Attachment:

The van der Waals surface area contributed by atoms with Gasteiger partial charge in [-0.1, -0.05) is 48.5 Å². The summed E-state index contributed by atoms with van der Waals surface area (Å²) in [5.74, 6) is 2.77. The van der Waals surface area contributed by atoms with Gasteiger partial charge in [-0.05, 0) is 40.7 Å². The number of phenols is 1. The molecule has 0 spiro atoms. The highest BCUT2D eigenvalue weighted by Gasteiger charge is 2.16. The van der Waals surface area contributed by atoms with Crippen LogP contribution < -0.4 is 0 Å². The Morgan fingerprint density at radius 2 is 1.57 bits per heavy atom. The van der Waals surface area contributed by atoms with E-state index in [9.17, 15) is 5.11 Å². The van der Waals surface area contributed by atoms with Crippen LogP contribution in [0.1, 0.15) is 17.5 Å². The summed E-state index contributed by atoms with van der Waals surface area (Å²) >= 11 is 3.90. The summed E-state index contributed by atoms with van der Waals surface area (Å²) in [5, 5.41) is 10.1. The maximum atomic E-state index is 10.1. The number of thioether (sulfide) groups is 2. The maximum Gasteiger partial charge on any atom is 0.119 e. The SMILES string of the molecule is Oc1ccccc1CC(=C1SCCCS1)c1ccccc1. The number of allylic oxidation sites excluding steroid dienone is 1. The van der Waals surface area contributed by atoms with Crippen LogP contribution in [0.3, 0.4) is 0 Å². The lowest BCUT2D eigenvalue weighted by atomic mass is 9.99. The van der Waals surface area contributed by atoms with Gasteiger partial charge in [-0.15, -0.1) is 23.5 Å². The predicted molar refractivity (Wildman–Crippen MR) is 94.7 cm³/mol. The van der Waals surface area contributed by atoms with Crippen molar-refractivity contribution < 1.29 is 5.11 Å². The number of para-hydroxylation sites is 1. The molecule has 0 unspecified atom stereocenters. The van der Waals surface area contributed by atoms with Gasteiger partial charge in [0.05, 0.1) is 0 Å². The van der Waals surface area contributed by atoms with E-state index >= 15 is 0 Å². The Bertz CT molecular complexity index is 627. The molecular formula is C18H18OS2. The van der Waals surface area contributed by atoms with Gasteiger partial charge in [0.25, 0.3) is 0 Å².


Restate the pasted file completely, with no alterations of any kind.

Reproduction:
The van der Waals surface area contributed by atoms with Gasteiger partial charge in [-0.1, -0.05) is 48.5 Å². The summed E-state index contributed by atoms with van der Waals surface area (Å²) in [5.74, 6) is 2.77. The van der Waals surface area contributed by atoms with Gasteiger partial charge in [-0.05, 0) is 40.7 Å². The number of phenols is 1. The molecule has 0 spiro atoms. The highest BCUT2D eigenvalue weighted by Gasteiger charge is 2.16. The van der Waals surface area contributed by atoms with Crippen LogP contribution < -0.4 is 0 Å². The Morgan fingerprint density at radius 2 is 1.57 bits per heavy atom. The van der Waals surface area contributed by atoms with E-state index in [9.17, 15) is 5.11 Å². The van der Waals surface area contributed by atoms with Crippen LogP contribution in [0.1, 0.15) is 17.5 Å². The summed E-state index contributed by atoms with van der Waals surface area (Å²) >= 11 is 3.90. The summed E-state index contributed by atoms with van der Waals surface area (Å²) in [5, 5.41) is 10.1. The maximum atomic E-state index is 10.1. The number of thioether (sulfide) groups is 2. The maximum Gasteiger partial charge on any atom is 0.119 e. The SMILES string of the molecule is Oc1ccccc1CC(=C1SCCCS1)c1ccccc1. The number of allylic oxidation sites excluding steroid dienone is 1. The van der Waals surface area contributed by atoms with Crippen LogP contribution in [0.3, 0.4) is 0 Å². The lowest BCUT2D eigenvalue weighted by atomic mass is 9.99. The van der Waals surface area contributed by atoms with Gasteiger partial charge in [-0.15, -0.1) is 23.5 Å². The predicted molar refractivity (Wildman–Crippen MR) is 94.7 cm³/mol. The van der Waals surface area contributed by atoms with Crippen molar-refractivity contribution < 1.29 is 5.11 Å². The number of para-hydroxylation sites is 1. The molecule has 0 unspecified atom stereocenters. The van der Waals surface area contributed by atoms with Gasteiger partial charge in [0.05, 0.1) is 0 Å². The van der Waals surface area contributed by atoms with E-state index >= 15 is 0 Å². The Bertz CT molecular complexity index is 627. The molecular formula is C18H18OS2. The van der Waals surface area contributed by atoms with Gasteiger partial charge in [0.25, 0.3) is 0 Å².